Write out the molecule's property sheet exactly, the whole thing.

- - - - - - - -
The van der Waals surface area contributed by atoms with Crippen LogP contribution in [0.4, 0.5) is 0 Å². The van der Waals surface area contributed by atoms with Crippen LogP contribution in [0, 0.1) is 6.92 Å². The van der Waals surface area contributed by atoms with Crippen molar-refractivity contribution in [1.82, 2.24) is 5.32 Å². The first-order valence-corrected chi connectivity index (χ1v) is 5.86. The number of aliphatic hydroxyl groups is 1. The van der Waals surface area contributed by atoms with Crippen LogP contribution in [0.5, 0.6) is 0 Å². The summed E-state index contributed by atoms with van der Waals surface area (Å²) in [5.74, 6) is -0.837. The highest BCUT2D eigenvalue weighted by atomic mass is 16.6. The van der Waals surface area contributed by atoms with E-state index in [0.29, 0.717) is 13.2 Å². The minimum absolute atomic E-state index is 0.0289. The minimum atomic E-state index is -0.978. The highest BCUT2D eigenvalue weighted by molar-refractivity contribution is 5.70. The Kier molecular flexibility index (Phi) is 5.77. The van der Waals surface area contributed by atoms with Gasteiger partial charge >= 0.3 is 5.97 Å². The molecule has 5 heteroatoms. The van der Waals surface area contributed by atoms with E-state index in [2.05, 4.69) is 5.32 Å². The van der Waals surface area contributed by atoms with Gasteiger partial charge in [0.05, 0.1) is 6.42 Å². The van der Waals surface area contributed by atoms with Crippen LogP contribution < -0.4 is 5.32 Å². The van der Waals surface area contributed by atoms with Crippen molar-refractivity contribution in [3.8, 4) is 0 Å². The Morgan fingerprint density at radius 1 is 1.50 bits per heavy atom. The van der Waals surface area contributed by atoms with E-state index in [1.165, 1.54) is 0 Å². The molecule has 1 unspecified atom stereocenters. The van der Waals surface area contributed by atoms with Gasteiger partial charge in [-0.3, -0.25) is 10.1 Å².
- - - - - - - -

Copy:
The van der Waals surface area contributed by atoms with Crippen LogP contribution in [0.4, 0.5) is 0 Å². The van der Waals surface area contributed by atoms with Crippen LogP contribution in [0, 0.1) is 6.92 Å². The van der Waals surface area contributed by atoms with Crippen molar-refractivity contribution in [1.82, 2.24) is 5.32 Å². The first-order valence-corrected chi connectivity index (χ1v) is 5.86. The number of aliphatic hydroxyl groups is 1. The van der Waals surface area contributed by atoms with Crippen LogP contribution in [0.5, 0.6) is 0 Å². The summed E-state index contributed by atoms with van der Waals surface area (Å²) in [5.74, 6) is -0.837. The highest BCUT2D eigenvalue weighted by atomic mass is 16.6. The van der Waals surface area contributed by atoms with E-state index in [0.29, 0.717) is 13.2 Å². The minimum absolute atomic E-state index is 0.0289. The minimum atomic E-state index is -0.978. The highest BCUT2D eigenvalue weighted by molar-refractivity contribution is 5.70. The Kier molecular flexibility index (Phi) is 5.77. The van der Waals surface area contributed by atoms with Gasteiger partial charge >= 0.3 is 5.97 Å². The molecule has 5 heteroatoms. The van der Waals surface area contributed by atoms with E-state index in [2.05, 4.69) is 5.32 Å². The van der Waals surface area contributed by atoms with Gasteiger partial charge in [0.05, 0.1) is 6.42 Å². The van der Waals surface area contributed by atoms with Crippen LogP contribution < -0.4 is 5.32 Å². The van der Waals surface area contributed by atoms with Crippen molar-refractivity contribution in [3.8, 4) is 0 Å². The Morgan fingerprint density at radius 1 is 1.50 bits per heavy atom. The van der Waals surface area contributed by atoms with E-state index in [1.165, 1.54) is 0 Å². The molecule has 1 unspecified atom stereocenters. The van der Waals surface area contributed by atoms with Gasteiger partial charge in [-0.3, -0.25) is 10.1 Å².